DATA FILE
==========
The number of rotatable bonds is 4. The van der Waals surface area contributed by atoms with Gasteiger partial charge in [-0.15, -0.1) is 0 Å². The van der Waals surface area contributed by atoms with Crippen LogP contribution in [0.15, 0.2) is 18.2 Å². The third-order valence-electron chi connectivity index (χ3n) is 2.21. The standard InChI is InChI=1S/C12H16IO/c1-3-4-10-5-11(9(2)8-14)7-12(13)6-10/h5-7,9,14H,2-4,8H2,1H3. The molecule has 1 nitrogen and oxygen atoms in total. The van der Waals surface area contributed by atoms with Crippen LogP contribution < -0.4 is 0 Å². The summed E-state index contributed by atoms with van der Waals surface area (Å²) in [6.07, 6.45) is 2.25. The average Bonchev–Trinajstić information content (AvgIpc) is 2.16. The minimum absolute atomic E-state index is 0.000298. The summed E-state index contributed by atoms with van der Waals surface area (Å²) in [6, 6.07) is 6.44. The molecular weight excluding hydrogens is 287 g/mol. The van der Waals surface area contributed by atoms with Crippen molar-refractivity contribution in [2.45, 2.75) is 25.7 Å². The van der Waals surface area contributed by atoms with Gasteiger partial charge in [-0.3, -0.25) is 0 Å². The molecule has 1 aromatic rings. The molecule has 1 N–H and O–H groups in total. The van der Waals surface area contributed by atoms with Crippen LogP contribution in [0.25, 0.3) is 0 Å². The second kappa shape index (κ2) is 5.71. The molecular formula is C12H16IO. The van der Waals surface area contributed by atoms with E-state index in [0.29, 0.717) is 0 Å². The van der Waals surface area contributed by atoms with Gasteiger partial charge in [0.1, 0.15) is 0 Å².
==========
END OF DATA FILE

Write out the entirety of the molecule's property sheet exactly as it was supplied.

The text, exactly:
The number of rotatable bonds is 4. The van der Waals surface area contributed by atoms with Gasteiger partial charge in [-0.15, -0.1) is 0 Å². The van der Waals surface area contributed by atoms with Crippen LogP contribution in [0.15, 0.2) is 18.2 Å². The third-order valence-electron chi connectivity index (χ3n) is 2.21. The standard InChI is InChI=1S/C12H16IO/c1-3-4-10-5-11(9(2)8-14)7-12(13)6-10/h5-7,9,14H,2-4,8H2,1H3. The molecule has 1 nitrogen and oxygen atoms in total. The van der Waals surface area contributed by atoms with Crippen LogP contribution < -0.4 is 0 Å². The summed E-state index contributed by atoms with van der Waals surface area (Å²) in [6.07, 6.45) is 2.25. The average Bonchev–Trinajstić information content (AvgIpc) is 2.16. The minimum absolute atomic E-state index is 0.000298. The summed E-state index contributed by atoms with van der Waals surface area (Å²) in [6, 6.07) is 6.44. The molecular weight excluding hydrogens is 287 g/mol. The van der Waals surface area contributed by atoms with Crippen molar-refractivity contribution in [2.45, 2.75) is 25.7 Å². The van der Waals surface area contributed by atoms with Gasteiger partial charge in [-0.3, -0.25) is 0 Å². The molecule has 1 aromatic rings. The molecule has 1 N–H and O–H groups in total. The van der Waals surface area contributed by atoms with Crippen LogP contribution in [0.25, 0.3) is 0 Å². The second kappa shape index (κ2) is 5.71. The molecular formula is C12H16IO. The van der Waals surface area contributed by atoms with E-state index in [0.29, 0.717) is 0 Å². The van der Waals surface area contributed by atoms with Gasteiger partial charge in [0.1, 0.15) is 0 Å².